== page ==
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Harlequin Ichthyosis: A Patient's Perspective: A Clinical Perspective
What is Harlequin Ichthyosis?
Harlequin ichthyosis is a recessively inherited disorder. Individuals must inherit two recessive genes in order to show the disease, one from each parent, but the parents (“carrier”) show no signs of the ichthyosis. (For more information on the genetics of harlequin ichthyosis refer to FIRST's publication, Ichthyosis: The Genetics of Its Inheritance.) Recently the cause of harlequin ichthyosis was traced to the ABCA12 gene. The ABCA 12 gene is believed to encode a transporter protein involved in the transport of epidermal lipids across cell membranes. Identification of this gene will make DNA-based prenatal diagnosis possible.
What are the Signs and Symptoms?
Harlequin ichthyosis is an extremely rare form of ichthyosis and the most severe. The newborn child is covered with plates of thick skin that crack and split apart. The thick skin plates can pull at and distort facial features. The tightness of the skin pulls around the eyes and the mouth, forcing the eyelids and lips to turn inside out, revealing the red inner linings. The chest and abdomen of the infant may be severely restricted by the tightness of the skin, making eating and breathing difficult. The hands and feet may be small, swollen, and partially flexed. The ears may appear to be misshapen or missing, but are really fused to the head by the thick skin. Harlequin infants need to be cared for in the neonatal intensive care unit immediately.
Premature birth is typical, leaving infants at risk for complications from early delivery. These infants are also at high risk for difficulty breathing, infection, low body temperature, and dehydration. Constriction and swelling of the mouth may interfere with the suck response and infants may need tube feeding. Medical monitoring is difficult because of the abnormal skin; electrodes cannot be placed effectively and blood vessels cannot be seen under the skin. Placing lines in the artery and vein of the umbilical cord can aid in monitoring the infant and delivering fluids and nutrition. These infants may have problems maintaining normal levels of electrolytes, especially sodium in their blood. They are particularly prone to develop hypernatremia (high sodium levels in the blood). The baby’s corneas need to be lubricated and protected if the eyelids are forced open by the tightness of the skin. A high, humidity environment in a heated incubator is necessary to help maintain body temperature and to prevent the skin from cracking.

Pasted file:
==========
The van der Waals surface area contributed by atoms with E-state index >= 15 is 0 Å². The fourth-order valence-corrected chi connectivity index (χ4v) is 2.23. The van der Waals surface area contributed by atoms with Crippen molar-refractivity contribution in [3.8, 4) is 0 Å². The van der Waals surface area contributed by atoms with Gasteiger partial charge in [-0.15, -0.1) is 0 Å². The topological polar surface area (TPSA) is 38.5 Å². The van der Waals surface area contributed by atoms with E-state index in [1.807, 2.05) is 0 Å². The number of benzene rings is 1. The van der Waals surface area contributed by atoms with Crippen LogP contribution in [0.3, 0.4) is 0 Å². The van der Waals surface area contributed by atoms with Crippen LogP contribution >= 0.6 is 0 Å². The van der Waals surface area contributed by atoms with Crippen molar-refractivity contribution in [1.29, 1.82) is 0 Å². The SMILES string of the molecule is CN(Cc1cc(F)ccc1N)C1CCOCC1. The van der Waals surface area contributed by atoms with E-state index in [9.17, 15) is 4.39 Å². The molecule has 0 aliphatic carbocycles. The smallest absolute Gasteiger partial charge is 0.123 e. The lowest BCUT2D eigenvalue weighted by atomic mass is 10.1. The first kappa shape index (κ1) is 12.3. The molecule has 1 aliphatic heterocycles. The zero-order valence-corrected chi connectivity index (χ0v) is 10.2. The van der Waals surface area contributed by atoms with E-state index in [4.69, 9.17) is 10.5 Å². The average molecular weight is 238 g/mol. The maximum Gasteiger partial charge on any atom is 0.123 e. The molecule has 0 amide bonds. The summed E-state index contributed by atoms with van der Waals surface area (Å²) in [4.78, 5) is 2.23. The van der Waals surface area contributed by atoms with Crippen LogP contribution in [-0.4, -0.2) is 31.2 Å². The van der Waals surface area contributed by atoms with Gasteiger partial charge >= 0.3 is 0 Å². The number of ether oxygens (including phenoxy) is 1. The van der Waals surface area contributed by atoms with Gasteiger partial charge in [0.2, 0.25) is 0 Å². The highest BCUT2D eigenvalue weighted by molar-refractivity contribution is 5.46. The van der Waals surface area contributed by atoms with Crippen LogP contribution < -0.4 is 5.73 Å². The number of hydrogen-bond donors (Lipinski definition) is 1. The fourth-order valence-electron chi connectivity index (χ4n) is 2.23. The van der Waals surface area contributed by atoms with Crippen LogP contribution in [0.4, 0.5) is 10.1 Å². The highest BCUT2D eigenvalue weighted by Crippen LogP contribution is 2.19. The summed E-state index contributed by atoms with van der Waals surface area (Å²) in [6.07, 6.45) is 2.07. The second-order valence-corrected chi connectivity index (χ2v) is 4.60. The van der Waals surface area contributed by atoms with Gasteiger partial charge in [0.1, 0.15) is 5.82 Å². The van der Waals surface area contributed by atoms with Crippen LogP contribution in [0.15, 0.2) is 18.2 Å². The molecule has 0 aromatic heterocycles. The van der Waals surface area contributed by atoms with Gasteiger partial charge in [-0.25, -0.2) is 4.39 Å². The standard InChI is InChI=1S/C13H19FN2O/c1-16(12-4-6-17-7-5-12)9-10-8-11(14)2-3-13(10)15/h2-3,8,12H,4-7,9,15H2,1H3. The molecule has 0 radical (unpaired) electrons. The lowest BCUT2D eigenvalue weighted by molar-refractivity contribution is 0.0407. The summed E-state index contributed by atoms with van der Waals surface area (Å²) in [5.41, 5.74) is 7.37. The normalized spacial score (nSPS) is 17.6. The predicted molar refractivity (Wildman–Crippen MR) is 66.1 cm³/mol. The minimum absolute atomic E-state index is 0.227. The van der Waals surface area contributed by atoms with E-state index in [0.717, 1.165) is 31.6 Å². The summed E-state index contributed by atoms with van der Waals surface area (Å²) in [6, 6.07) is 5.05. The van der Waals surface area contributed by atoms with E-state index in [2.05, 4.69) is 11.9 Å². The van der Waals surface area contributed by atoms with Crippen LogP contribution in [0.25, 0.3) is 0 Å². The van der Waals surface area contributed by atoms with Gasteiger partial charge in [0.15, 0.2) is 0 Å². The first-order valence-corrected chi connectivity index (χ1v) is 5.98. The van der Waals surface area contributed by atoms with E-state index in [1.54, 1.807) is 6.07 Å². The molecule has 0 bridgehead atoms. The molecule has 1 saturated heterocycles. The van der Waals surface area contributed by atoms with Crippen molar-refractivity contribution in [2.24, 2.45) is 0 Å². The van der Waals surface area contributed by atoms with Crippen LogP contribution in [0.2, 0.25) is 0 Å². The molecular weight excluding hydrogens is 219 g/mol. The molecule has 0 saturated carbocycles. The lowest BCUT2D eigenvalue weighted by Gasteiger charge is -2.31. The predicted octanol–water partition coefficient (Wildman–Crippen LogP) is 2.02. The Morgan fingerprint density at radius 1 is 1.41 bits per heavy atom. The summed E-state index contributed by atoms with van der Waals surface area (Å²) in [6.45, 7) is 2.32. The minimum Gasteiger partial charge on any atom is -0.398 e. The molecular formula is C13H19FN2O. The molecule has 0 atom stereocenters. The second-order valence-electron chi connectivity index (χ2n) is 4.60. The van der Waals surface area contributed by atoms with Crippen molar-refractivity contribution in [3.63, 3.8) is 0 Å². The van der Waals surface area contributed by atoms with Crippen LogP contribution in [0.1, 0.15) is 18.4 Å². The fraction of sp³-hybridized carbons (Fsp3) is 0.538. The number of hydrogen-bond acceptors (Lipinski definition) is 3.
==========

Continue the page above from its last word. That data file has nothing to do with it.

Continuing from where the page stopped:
How is it Diagnosed?
Doctors frequently use genetic testing to help define which ichthyosis a person actually has. This may help them to treat and manage the patient. Another reason to have a genetic test is if you or a family member wants to have children. Genetic testing, which would ideally be performed first on the person with ichthyosis, is often helpful in determining a person's, and their relative's, chances to have a baby with ichthyosis. Genetic testing may be recommended if the inheritance pattern is unclear or if you or a family member is interested in reproductive options such as genetic diagnosis before implantation or prenatal diagnosis.